PreSonus StudioLive Series III Mixing Technology Used By Mobile Tech Space

For a variety of location sound applications, Mobile Tech Space in Chapel Hill, North Carolina provides technical workspaces to their client’s locations to supplement existing production facilities on very large remote television, music festival and radio broadcasts. The company has now added PreSonus StudioLive Series III Mixing to its arsenal of gear.

Mobile Tech Space now relies on StudioLive Series III mixing technology from PreSonus Audio Electronics, Inc. of Baton Rouge, LA.

Jeff Anderson, the owner of Mobile Tech Space, said the walls and ceiling of the companies' trailer have acoustic treatments for audio projects. The trailer is equipped with PreSonus StudioLive 16 and 32 audio consoles.

Jeff Anderson.

Jeff Anderson.

Anderson said that among the key features that make the PreSonus gear and software good for his operation is AVB (Audio Video Bridging). “The ability to consolidate signals and share content between consoles using tactical CAT6 is key for us,” he said. “At the Hopscotch Music Festival, for example, a StudioLive 16 served as a live streaming console with a StudioLive 32 handled multitrack recording in another location 250 feet away. We’re currently experimenting with ways to extend the AVB network over single-mode fiber, because the cable runs in some venues can be several thousand feet.”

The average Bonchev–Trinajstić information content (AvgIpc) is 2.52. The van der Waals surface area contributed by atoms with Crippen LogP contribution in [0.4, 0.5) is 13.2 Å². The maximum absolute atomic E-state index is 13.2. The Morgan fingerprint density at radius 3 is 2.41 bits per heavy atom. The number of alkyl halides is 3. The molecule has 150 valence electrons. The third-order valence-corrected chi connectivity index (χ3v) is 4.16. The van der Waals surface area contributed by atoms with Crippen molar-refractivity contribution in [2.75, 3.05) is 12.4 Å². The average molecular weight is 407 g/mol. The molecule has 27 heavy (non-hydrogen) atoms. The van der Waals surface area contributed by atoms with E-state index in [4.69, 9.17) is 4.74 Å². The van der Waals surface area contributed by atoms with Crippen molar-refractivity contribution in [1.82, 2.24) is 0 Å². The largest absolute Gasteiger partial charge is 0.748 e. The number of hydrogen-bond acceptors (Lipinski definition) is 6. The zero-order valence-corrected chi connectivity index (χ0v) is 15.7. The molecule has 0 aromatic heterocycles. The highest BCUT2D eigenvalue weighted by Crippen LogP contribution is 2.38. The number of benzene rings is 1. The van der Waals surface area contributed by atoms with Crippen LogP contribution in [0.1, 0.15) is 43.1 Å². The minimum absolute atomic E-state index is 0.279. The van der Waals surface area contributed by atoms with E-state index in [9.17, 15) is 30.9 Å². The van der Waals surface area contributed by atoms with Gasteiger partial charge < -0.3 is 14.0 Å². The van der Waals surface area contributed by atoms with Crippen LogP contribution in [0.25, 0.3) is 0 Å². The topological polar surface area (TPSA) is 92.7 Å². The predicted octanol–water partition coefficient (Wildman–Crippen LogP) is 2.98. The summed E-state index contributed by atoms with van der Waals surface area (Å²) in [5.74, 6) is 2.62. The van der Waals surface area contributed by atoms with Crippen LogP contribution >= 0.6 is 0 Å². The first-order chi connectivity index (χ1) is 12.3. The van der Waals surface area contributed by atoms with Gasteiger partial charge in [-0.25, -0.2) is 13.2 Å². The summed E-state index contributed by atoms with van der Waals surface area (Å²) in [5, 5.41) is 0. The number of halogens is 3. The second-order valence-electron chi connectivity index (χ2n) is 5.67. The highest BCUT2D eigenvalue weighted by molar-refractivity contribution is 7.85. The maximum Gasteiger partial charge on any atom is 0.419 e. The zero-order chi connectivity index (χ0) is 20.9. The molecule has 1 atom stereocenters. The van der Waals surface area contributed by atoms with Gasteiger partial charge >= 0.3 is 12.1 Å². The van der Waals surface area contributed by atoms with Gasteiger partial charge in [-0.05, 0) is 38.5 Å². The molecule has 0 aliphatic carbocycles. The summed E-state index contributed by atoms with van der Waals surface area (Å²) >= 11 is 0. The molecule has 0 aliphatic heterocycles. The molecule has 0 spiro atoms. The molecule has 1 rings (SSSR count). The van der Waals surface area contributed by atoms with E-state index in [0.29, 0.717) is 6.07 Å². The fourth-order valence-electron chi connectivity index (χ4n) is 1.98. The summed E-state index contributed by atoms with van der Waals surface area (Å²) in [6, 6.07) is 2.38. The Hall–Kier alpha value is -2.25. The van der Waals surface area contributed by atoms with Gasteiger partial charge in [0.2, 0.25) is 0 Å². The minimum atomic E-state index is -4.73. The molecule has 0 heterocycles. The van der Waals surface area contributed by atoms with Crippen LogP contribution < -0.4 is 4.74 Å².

Mobile Tech Space trailer.

Mobile Tech Space trailer.

“The ability to control the consoles remotely using software is another key feature,” Anderson said. “We were able to control the remote streaming console from our trailer to help distribute the operator workload more evenly. Even though we had operators at both consoles, it helps tremendously to be able to quickly make adjustments on the fly to a remote console. Being able to see and control the StudioLive using an iPad is key—especially when we’re working with broadcasters and other sound companies. It helps tremendously to be able to see and control our system while standing at someone else’s mix position.”

You might also like...

Audio Levels - Part 4

There are two basic reasons to know the level of an audio signal. One of these is more technical and one of them is more subjective.

For Radio Broadcasters, Working From Home Is Old Hat

These days TV broadcasters are working feverishly to work out new remote production workflows for stay-at-home talent, but for radio broadcasters it’s been business as usual. In fact, many engineers have found that the remote control features they already u…

Boom For Remote Collaboration In Broadcasting

Many businesses and individuals have had to adapt rapidly to remote online working and in many cases adopted innovative approaches to distant collaboration.

Audio Levels - Part 3

The traditional level standards were based on electrical signals of specified power. When these signals are recorded on media, or transmitted in other ways, these definitions no longer apply.

Audio Levels - Part 2

The deciBel is a logarithmic ratio that happens to express quite well both the signal loss in transmission lines and the subjective sense of loudness in human hearing.